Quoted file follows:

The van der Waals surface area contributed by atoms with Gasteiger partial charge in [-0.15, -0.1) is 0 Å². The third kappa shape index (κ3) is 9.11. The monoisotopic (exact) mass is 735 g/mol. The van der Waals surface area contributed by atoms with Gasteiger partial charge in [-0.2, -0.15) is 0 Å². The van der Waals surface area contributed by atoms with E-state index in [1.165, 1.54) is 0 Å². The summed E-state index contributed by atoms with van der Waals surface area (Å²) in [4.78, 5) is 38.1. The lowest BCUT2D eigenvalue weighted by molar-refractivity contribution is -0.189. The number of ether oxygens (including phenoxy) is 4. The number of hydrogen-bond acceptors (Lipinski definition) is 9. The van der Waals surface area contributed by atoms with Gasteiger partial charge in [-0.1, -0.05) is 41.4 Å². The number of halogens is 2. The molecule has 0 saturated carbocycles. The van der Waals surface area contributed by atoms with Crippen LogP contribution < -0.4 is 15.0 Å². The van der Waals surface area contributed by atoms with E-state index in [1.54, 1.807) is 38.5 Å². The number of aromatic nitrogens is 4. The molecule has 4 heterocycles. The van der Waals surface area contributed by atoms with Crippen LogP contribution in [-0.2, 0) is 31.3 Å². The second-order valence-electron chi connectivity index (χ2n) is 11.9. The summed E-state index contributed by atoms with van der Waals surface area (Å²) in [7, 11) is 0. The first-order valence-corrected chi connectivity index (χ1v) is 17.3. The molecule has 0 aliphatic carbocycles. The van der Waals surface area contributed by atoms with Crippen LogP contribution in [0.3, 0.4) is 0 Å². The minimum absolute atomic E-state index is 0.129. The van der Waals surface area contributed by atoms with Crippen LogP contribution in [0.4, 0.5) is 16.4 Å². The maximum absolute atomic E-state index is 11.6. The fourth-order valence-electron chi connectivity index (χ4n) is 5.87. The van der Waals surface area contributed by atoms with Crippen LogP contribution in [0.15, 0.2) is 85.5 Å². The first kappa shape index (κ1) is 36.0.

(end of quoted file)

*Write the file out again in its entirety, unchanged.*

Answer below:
The van der Waals surface area contributed by atoms with Gasteiger partial charge in [-0.15, -0.1) is 0 Å². The third kappa shape index (κ3) is 9.11. The monoisotopic (exact) mass is 735 g/mol. The van der Waals surface area contributed by atoms with Gasteiger partial charge in [-0.2, -0.15) is 0 Å². The van der Waals surface area contributed by atoms with E-state index in [1.165, 1.54) is 0 Å². The summed E-state index contributed by atoms with van der Waals surface area (Å²) in [4.78, 5) is 38.1. The lowest BCUT2D eigenvalue weighted by molar-refractivity contribution is -0.189. The number of ether oxygens (including phenoxy) is 4. The number of hydrogen-bond acceptors (Lipinski definition) is 9. The van der Waals surface area contributed by atoms with Gasteiger partial charge in [-0.1, -0.05) is 41.4 Å². The number of halogens is 2. The molecule has 0 saturated carbocycles. The van der Waals surface area contributed by atoms with Crippen LogP contribution < -0.4 is 15.0 Å². The van der Waals surface area contributed by atoms with E-state index in [1.54, 1.807) is 38.5 Å². The number of aromatic nitrogens is 4. The molecule has 4 heterocycles. The van der Waals surface area contributed by atoms with Crippen LogP contribution in [-0.2, 0) is 31.3 Å². The second-order valence-electron chi connectivity index (χ2n) is 11.9. The summed E-state index contributed by atoms with van der Waals surface area (Å²) in [7, 11) is 0. The first-order valence-corrected chi connectivity index (χ1v) is 17.3. The molecule has 0 aliphatic carbocycles. The van der Waals surface area contributed by atoms with Crippen LogP contribution in [0.3, 0.4) is 0 Å². The minimum absolute atomic E-state index is 0.129. The van der Waals surface area contributed by atoms with Crippen LogP contribution in [0.4, 0.5) is 16.4 Å². The maximum absolute atomic E-state index is 11.6. The fourth-order valence-electron chi connectivity index (χ4n) is 5.87. The van der Waals surface area contributed by atoms with Crippen LogP contribution in [0.15, 0.2) is 85.5 Å². The first kappa shape index (κ1) is 36.0.